Backward Intergenerational Goods and Endogenous Fertility
AbstractThis paper characterizes the consequences of introducing the public provision of intergenerational goods to the elderly in a model with endogenous fertility. With exogenous fertility, it has been shown that the government can mandate the first-best outcome by simply imposing the socially optimal transfer. By contrast, with endogenous fertility, the government can no longer enforce this outcome. This is due, in part, to the effects of mandatory provision on the birth rate. However, taxes may still have a salubrious effect on social welfare as they can eliminate particularly bad equilibria. Copyright � 2008 Wiley Periodicals, Inc..
Download InfoIf you experience problems downloading a file, check if you have the proper application to view it first. In case of further problems read the IDEAS help page. Note that these files are not on the IDEAS site. Please be patient as the files may be large.
As the access to this document is restricted, you may want to look for a different version under "Related research" (further below) or search for a different version of it.
Bibliographic InfoArticle provided by Association for Public Economic Theory in its journal Journal of Public Economic Theory.
Volume (Year): 10 (2008)
Issue (Month): 5 (October)
Contact details of provider:
Web page: http://www.blackwellpublishing.com/journal.asp?ref=1097-3923
More information through EDIRC
You can help add them by filling out this form.
reading list or among the top items on IDEAS.Access and download statisticsgeneral information about how to correct material in RePEc.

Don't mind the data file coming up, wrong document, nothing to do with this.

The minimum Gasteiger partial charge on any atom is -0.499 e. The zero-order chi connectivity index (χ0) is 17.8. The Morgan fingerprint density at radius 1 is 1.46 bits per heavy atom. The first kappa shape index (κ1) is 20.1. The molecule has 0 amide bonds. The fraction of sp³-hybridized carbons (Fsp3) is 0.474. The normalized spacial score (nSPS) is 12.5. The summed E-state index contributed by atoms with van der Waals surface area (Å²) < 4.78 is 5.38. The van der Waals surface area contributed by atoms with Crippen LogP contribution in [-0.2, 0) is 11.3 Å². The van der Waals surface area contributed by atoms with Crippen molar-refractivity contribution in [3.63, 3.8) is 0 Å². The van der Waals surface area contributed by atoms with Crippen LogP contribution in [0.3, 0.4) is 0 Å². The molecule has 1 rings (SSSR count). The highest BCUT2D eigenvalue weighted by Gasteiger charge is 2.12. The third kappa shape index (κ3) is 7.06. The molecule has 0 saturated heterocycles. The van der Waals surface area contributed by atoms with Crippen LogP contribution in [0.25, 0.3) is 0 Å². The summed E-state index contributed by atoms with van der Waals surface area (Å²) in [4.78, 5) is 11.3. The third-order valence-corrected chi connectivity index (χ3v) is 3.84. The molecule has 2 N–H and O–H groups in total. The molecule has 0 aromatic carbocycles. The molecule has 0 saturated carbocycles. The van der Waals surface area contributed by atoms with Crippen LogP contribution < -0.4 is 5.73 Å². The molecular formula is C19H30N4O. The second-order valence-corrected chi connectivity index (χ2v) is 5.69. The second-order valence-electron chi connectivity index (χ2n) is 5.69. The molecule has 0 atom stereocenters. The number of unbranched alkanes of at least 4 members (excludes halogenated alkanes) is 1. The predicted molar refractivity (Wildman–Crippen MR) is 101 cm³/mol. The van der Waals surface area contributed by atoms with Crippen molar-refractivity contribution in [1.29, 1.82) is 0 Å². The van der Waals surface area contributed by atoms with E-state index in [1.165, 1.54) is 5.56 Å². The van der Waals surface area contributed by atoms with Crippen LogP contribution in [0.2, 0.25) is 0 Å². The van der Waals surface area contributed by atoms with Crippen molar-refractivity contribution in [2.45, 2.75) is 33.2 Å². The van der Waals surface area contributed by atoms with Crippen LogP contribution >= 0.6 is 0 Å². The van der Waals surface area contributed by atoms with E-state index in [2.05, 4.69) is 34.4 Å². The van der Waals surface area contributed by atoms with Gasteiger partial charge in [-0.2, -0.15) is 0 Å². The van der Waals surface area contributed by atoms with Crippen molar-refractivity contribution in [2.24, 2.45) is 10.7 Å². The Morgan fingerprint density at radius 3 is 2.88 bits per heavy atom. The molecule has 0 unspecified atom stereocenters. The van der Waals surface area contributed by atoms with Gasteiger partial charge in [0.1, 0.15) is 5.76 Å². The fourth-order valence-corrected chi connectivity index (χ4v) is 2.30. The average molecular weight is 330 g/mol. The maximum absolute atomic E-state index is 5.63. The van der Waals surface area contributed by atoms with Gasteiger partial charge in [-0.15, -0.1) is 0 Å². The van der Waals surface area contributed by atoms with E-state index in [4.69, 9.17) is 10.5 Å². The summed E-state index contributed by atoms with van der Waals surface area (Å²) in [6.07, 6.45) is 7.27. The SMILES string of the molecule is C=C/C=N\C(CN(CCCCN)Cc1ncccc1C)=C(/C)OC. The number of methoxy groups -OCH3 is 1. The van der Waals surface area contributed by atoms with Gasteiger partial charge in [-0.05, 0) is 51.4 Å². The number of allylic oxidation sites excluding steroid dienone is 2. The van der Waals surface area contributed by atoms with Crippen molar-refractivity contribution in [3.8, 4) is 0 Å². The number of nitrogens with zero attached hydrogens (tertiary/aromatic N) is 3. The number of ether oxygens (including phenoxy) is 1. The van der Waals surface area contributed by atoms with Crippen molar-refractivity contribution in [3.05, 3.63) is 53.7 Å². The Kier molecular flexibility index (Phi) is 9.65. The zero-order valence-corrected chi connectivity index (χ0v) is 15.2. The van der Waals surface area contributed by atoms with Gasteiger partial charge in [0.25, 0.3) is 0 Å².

For technical questions regarding this item, or to correct its authors, title, abstract, bibliographic or download information, contact: (Wiley-Blackwell Digital Licensing) or (Christopher F. Baum).
If you have authored this item and are not yet registered with RePEc, we encourage you to do it here. This allows to link your profile to this item. It also allows you to accept potential citations to this item that we are uncertain about.
If references are entirely missing, you can add them using this form.
If the full references list an item that is present in RePEc, but the system did not link to it, you can help with this form.
If you know of missing items citing this one, you can help us creating those links by adding the relevant references in the same way as above, for each refering item. If you are a registered author of this item, you may also want to check the "citations" tab in your profile, as there may be some citations waiting for confirmation.
Please note that corrections may take a couple of weeks to filter through the various RePEc services.